Amesbury Mayor Kezer Finds Savings With 'Regionalization'

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Two years ago, Gov. Deval Patrick announced in the middle of the year that he was cutting aid to cities and towns.

Amesbury’s mayor, Thatcher Kezer, found that all of a sudden he had to cut $800,000 out of that year’s budget. So he looked to a neighbor for help. Kezer called the town manager of Salisbury.

"We got together for lunch," Kezer said. "'Why don’t we figure out what are those services that we’re each doing that we’re really good at, and the others buy it from them?' "

Amesbury Mayor Thatcher Kezer in his town hall office (Fred Thys/WBUR)
Amesbury Mayor Thatcher Kezer (Fred Thys/WBUR)

What Amesbury is really good at is emergency services.

"If you’re going to have a heart attack in this part of Essex County, " Kezer said, "you want to have it in Amesbury, because you’re going to get the best service."

But now the surrounding towns, too, get the benefit of Amesbury’s paramedics, who provide advanced life support.

Even so, Kezer found that joining with these other towns was a lot easier said than done.

"Everybody’s in favor of improving efficiencies in government," Kezer said. "Everybody’s talking about 'regionalizing,' getting more bang for your buck, making these changes — until you actually try to do it. The same critics that were complaining about not doing enough to control our costs — 'Gotta come down hard on the unions, you’ve gotta do all these things' — were the same critics that came up, 'How dare you lay these people off? How dare you change this on us?' "

Kezer laid off 18 people, or 10 percent of the city's non-school workforce. He eliminated seven positions in the Department of Public Works, four firefighters, the health nurse, the health inspector and the secretary to that department, as well administrative staff throughout city government.

Kezer says Amesbury now saves $100,000 a year in health services. But his critics accused him of sacrificing residents’ needs.

"The way it was presented is that the mayor eliminated the entire health department with no plan, and [was] jeopardizing the health of the entire community," Kezer said. "No, we have a plan. I’m a military planner. On my military side, that’s my profession."

Another way Kezer saved money was to fire Amesbury’s full-time restaurant inspector. He was paid $70,000 a year in salary and benefits, and only got around to half the needed inspections. Restaurant owners complained that the system was so inefficient that it made it hard to open for business. So Kezer hired a contractor for $5,000 to $6,000 a year. In a matter of months, the backlog of restaurant inspections was cleared up.

“It takes political leadership and a real tough skin to go through this, but as a community, we are seeing the payoffs now.”

Amesbury Mayor Thatcher Kezer

"So the way I like to put it is we doubled productivity at about one-tenth of the cost," Kezer said.

Today,  Jack Morris does the restaurant inspections. He is Amesbury’s health director. Kezer saved money by sharing him with neighboring Salisbury. The streamlined inspection services that came out of regionalization have fueled the growth of restaurants in downtown Amesbury.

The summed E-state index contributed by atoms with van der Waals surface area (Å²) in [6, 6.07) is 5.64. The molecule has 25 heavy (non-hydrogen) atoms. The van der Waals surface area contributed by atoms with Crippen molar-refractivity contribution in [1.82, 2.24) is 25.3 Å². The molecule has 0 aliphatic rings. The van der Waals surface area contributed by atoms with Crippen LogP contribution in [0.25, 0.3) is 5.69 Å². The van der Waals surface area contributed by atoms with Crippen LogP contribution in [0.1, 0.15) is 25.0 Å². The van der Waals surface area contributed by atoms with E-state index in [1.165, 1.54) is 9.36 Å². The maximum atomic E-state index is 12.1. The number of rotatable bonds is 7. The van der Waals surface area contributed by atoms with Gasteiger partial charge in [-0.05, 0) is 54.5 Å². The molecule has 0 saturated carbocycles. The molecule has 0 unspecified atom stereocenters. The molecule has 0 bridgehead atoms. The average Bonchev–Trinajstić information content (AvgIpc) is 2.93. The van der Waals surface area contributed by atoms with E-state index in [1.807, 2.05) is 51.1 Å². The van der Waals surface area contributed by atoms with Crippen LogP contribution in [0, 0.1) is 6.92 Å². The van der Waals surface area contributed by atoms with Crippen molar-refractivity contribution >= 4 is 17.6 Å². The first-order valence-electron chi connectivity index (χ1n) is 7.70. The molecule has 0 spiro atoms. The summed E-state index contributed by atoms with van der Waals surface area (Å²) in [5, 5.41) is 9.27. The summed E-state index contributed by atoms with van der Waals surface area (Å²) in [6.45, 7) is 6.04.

"Seven years ago, we were one of the what, four restaurants in town?" Jeffrey Nahas, one of the owners of the Ale House, a new restaurant on Amesbury's thriving Main Street, said. "Now it’s boomed. It’s amazing. And that’s partly because you’re able to do it now. There are systems in place. And I think that’s where we’ve really grown. That’s the biggest change, is the ease of getting the information you need in order to do a good job."

It wasn’t just the locals who resisted Mayor Kezer’s attempts to go regional.

Cheryl Sbarra, of the Massachusetts Association of Health Boards, was concerned when Kezer stood up at a meeting of the Amesbury Health Board and said that unlike schools, fire, police and public works, public health was not a core town service. She’s been following Kezer’s efforts to regionalize.

"And I think they’re getting there," Sbarra said, "and I think that inspectional services are working. I’m not sure what kind of preventive or proactive health services are taking place."

Amesbury’s EMTs and paramedics did step in to vaccinate people against the H1N1 flu.

Despite the gains Kezer has made, he remembers vividly that when he first started to merge town services with Salisbury, he met resistance within the Patrick administration, even though the governor is pushing regionalization.

"Some parts of the bureaucracy in the Department of Public Health didn’t want to see layoffs," Kezer said. "It takes political leadership and a real tough skin to go through this, but as a community, we are seeing the payoffs now."

The payoffs come in the form of free cash, the amount of money Amesbury has left over at the end of the year. It went from having no free cash to $1 million. It’s also built up its rainy-day fund. And it used to tax property owners to the hilt. Now, it does not have to.

This program aired on February 16, 2011.

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Fred Thys Reporter
Fred Thys reported on politics and higher education for WBUR.



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